Reverberations of 81 Words on Homosexuality and the UMC

The debate in the United Methodist Church about homosexuality and whether it is “incompatible with Christian teaching” or if “a self-avowed practicing homosexual” should be ordained has continued for many years. No matter where you stand on these issues, I wholeheartedly recommend listening to the following story from This American Life.

The story is “81 Words: The story of how the American Psychiatric Association decided in 1973 that homosexuality was no longer a mental illness.” This change in the Diagnostic and Statistical Manual of Mental Disorders has had ripple effects across American society, including The United Methodist Church.

I very much enjoy the story telling style of This American Life and recommend that you check out more information at You can also subscribe to the podcast directly in iTunes.

Ordination in the UMC: Doctrinal Papers

A few weeks ago, I made a proposal to make publicly available the documents produced by candidates for ministry in The United Methodist Church. To that end, I have published my Doctrinal Papers in regard to Theology, Vocation and The Practice of Ministry for Admission to Full Connection and Ordination as Elder in the Kansas West Annual Conference. You can find the document online at I have licensed my work under a Creative Commons Attribution-Noncommercial-No Derivative Works 3.0 United States License

I hope that you will take time to read some of my responses and share your opinions, thoughts or feelings in the comments on this post.

Top 5 Reasons I Stay in the United Methodist Church

I stay in the United Methodist Church because:

  1. I believe the doctrine and general rules of the UMC are aligned with the scripture and God’s work in the world.
  2. I have experienced the fruit of the United Methodist way of faith in my own life and witnessed it in the lives of others.
  3. I believe that the United Methodist Church is on the brink of renewal in the United States and that I am called to be part of that renewal.
  4. I believe the best years for the United Methodist Church are yet to come.
  5. I believe that the spiritual DNA of United Methodists is strong and yearning to be loosed for a new generation.

Of Justification by Faith and Works

I believe that we are saved by grace through faith and that our works as Christians come as a natural result of our faith being lived in our daily interactions. I recently read Of Justification by Faith and Works by William Law and was challenged to think harder about the relationship between faith and works.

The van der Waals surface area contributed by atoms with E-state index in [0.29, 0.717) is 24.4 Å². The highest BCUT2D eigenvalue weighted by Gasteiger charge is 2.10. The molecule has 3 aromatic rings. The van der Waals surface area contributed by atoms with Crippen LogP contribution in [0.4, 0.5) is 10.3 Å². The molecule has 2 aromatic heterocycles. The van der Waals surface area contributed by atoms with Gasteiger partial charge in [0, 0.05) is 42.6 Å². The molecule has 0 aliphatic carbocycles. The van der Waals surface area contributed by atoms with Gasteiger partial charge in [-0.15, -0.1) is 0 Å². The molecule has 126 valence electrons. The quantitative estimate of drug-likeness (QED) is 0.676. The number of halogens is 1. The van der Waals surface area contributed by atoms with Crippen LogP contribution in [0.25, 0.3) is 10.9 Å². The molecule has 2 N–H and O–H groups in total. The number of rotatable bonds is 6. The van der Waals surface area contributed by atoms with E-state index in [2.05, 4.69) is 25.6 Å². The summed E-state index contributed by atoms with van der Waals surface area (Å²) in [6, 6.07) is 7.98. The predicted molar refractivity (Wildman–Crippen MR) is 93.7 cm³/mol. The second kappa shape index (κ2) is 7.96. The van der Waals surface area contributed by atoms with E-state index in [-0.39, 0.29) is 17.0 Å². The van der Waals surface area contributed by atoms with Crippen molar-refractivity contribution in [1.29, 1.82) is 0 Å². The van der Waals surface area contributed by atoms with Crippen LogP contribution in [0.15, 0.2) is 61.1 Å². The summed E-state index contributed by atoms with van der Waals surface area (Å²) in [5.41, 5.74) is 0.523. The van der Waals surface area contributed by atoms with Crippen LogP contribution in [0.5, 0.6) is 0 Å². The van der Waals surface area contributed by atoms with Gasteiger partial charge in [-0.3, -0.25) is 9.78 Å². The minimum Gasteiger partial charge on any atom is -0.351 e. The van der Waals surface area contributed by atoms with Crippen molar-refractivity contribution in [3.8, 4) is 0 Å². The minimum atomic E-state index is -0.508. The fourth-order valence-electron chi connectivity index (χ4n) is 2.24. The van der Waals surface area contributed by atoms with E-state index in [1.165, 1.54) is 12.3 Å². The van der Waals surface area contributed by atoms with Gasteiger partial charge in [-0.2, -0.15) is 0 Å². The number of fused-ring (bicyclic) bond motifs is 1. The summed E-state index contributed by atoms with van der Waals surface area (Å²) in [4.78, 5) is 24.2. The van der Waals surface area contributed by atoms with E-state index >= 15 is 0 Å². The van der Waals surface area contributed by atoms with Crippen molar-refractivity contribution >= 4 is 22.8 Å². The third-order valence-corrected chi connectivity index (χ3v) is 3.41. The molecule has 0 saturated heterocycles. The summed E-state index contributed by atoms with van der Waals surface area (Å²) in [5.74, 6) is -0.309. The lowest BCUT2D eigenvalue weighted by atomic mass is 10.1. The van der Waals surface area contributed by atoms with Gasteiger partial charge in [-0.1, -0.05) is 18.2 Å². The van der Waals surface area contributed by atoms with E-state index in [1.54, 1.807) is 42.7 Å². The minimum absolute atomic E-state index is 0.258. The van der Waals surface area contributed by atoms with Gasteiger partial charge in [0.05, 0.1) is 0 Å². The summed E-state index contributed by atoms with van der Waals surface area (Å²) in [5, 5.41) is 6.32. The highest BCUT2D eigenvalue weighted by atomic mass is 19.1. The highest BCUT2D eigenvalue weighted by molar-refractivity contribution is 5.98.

Of Justification by Faith and Works: A Dialogue between a Methodist and a Churchman was written by William Law in 1760. You can find the complete text at the Christian Classics Ethereal Library with this link. Law’s best known work is A Serious Call to a Devout and Holy Life, which was a deep influence on John Wesley and others in the Evangelical revival. (Wikipedia contributors, “William Law,” Wikipedia, The Free Encyclopedia, (accessed August 11, 2008).

Of Justification by Faith and Works is written in a dialogue format with a Methodist providing questions and a churchman replying with lengthy responses. The content is primarily around the relationship of faith and works in the doctrine of salvation. The Methodist accuses the churchman of preaching “soul-destroying doctrine” of “salvation partly by faith, and partly by works; or justification by faith and works.” The churchman uses several lines of thought in response to the Methodist including:

  • Faith is the whole gospel system, including the call to works.
  • “It is true of the savior to say, that he is freely given of God, to be the savior of all men; but it is not true to say of salvation, that it is freely given to all men.”
  • Repentance and faith are works.
  • Christ’s work within us allow us to do any good works at all.

I appreciated the dialogue in which Law chose to write this content. It helped provide a small but important counterpoint to the assertions that he was making. This technique also increased the effetiveness of his argument. In the end, I disagree with several of the conclusions that Law draws in this dialogue, but it made me think harder about justification, faith and works than I have in a long time. I recommend this text to someone interested in thinking seriously about justification and how it relates to faith and / or works. Be prepared for theological engagement and english from the 18th century.